Here's a little something to wet your intellectual whistle for the end of the week.
US Patent 4,242,428 by Chester Davis, Additive System of Color Photography Based on Iridescent Pigments.
Don't ask me how I came across this, but suffice it to say I found myself reading it, and was quickly intrigued by this interesting process.
Lemme see if I can describe it in a nutshell...
Ok, so we're all familiar with "nacreous" pigments, a.k.a. iridescent pigments, pearlescent pigments, etc. These are thin wafers of mica (typically) and coated with a very thin and precise layer of Titanium Dioxide (again, usually). Other compounds can be used, but the basic idea is the same. Light goes through the thin coating and is refracted into an array of colors that change with our angle of view [see here]. You can get pigments which tend more towards a certain color, determined by the thickness of the coating.
Now, there's something else going on here . A certain amount of light makes it through the thin coating unscathed, then goes through the mica (which is relatively transparent) and is reflected off the inside surface of the thin TiO2 coating, where it's sent back through the mica, to our eye. This secondary internal reflection is necessarily complementary in color to the initial reflection and serves to desaturate the color from these types of pigments. Thus we get the familiar whitish-blue, whitish-red, whitish-green, appearance that is typical of these kind of pigments. They are not intense and deeply saturated... ...yet.
What the inventor discovered is that by applying a neutral dye to these pigments, the initial reflection from the TiO2 coating is preserved, but the secondary internal reflection is diminished by the absorbing nature of a black dye, thereby eliminating the addition of complementary light and creating an intense and vivid color from the initial reflection alone.
The real kicker here is that a black or neutral dye can be substituted for, you guessed it, silver halides! The finely divided silver serves as a filter to strengthen the inherent interference-reinforced reflection color of the pigment. Now we have a means to make this intense and vivid color appear in proportion to a light exposure; the necessary requirement for forming a photograph.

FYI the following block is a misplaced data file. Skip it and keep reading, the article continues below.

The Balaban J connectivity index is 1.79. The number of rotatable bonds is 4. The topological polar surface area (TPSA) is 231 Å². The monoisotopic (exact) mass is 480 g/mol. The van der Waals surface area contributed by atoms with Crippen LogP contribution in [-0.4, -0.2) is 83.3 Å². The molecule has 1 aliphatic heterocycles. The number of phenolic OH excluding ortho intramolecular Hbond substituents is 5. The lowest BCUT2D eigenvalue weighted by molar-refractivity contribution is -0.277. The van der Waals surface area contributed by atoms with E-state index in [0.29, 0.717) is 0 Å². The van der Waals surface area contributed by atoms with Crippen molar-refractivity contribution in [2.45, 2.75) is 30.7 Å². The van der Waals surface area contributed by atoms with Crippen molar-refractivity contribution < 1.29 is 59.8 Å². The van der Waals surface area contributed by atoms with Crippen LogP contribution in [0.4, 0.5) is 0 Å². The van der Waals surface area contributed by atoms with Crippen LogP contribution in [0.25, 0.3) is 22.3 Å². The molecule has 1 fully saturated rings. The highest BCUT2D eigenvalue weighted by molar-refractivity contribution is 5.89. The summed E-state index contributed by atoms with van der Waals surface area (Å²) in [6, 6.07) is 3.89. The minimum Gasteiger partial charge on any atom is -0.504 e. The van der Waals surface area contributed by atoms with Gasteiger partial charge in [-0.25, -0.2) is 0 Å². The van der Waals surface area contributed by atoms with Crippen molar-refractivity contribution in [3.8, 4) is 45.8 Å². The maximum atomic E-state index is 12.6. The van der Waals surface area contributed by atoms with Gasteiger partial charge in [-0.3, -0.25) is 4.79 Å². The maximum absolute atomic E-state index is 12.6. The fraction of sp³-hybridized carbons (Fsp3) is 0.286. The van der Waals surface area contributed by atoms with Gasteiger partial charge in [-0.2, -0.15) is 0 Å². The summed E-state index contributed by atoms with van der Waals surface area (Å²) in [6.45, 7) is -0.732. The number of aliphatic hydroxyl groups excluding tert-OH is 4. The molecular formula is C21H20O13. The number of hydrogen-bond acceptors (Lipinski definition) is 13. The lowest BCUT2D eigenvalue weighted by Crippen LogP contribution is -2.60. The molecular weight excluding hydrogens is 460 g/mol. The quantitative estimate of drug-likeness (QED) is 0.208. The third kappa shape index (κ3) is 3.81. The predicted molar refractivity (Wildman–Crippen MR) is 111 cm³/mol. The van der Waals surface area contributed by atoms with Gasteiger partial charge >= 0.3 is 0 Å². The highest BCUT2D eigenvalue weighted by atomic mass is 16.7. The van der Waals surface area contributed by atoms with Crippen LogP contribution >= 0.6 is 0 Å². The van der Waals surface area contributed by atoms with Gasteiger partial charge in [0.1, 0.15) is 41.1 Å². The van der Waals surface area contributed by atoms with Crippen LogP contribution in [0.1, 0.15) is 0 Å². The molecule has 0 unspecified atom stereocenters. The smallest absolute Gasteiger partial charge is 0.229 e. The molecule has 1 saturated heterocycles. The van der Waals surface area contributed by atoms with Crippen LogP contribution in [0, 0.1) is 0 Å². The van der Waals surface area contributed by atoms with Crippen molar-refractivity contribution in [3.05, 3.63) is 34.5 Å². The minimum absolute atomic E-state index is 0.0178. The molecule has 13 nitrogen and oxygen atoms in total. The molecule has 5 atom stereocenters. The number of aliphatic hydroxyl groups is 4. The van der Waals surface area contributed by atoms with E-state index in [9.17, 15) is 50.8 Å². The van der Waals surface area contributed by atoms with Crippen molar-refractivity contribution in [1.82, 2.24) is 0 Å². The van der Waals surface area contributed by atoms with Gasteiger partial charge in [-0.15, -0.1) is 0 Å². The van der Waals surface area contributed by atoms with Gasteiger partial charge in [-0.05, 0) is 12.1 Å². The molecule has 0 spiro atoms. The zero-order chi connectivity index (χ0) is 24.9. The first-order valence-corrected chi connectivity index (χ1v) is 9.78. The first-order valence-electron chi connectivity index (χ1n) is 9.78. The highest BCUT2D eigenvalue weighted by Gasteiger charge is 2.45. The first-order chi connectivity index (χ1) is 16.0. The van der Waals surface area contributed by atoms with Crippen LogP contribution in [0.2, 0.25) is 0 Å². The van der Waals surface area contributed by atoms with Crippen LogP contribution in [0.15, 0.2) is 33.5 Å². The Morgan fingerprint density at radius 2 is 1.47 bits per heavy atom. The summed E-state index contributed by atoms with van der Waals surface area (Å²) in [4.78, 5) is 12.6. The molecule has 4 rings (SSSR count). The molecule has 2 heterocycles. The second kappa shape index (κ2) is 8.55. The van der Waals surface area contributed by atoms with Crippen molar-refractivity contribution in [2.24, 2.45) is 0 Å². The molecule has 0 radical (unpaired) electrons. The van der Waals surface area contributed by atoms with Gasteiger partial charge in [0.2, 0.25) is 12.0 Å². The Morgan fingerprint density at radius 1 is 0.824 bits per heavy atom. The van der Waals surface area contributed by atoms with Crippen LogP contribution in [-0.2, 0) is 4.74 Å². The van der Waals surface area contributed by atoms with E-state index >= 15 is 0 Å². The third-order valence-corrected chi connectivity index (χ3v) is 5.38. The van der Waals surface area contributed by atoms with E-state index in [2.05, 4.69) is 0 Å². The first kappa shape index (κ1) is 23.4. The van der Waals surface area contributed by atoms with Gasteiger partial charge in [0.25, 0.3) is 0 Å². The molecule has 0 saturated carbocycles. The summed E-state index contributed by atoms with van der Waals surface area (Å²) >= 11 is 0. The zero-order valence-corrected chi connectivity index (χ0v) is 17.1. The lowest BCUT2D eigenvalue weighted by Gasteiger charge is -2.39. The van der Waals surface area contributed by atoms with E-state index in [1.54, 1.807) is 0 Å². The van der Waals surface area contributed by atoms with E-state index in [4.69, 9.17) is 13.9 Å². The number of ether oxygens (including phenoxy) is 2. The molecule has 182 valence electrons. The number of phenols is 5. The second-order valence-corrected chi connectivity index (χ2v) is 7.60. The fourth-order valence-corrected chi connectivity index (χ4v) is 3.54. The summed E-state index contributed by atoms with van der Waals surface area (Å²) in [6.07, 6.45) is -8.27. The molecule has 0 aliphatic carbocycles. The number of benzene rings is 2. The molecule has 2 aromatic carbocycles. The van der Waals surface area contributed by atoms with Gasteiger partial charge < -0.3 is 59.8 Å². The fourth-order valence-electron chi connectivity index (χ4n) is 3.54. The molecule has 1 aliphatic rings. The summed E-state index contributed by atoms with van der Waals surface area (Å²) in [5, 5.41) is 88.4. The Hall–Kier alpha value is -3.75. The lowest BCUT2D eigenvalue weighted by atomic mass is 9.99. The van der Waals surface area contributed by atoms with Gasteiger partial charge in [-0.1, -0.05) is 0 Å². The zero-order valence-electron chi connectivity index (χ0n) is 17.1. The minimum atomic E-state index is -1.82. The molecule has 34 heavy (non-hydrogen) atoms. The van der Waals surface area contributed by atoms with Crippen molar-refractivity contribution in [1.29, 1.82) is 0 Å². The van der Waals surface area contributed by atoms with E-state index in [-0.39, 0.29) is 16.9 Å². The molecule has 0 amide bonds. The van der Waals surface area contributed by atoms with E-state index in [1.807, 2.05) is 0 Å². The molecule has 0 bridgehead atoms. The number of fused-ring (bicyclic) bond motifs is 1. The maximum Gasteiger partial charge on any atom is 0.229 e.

So this process definitely takes a little bit of imagination, but take for granted that applying a black dye or (metallic silver) to these pigments will give an intense vivid color, which happens to be incredibly light fast since it's completely inorganic and based on interference. Also, the amount of silver needed to create an intense color is claimed to be exceptionally low compared to normal b&w imaging, yet the chemicals used are no different.
Imagine if you will an emulsion of a silver-salt, and within it a dispersion of these iridescent pigments. The coating might have a pearlescent quality, but it would generally be quite white, if not invisible (the author mentions that its refractive index in gelatin makes it dissappear). However, upon exposure and development, vivid colors are formed image-wise as the developed silver takes its effect on the "micaceous" pigments.
I encourage you to read the patent, and use your noodle to imagine the applications of this, particularly to color photography. The author does mention its parallels to Lippmann photography, though it's not entirely the same. But potentially, you could create a positive color image direct out of a camera, with nothing more than b&w photochemicals. Heck, make it a monobath, shoot it in your 8x10", and we're talking about the ability to pull a completely permanent color photograph out of a tank in less than a couple minutes.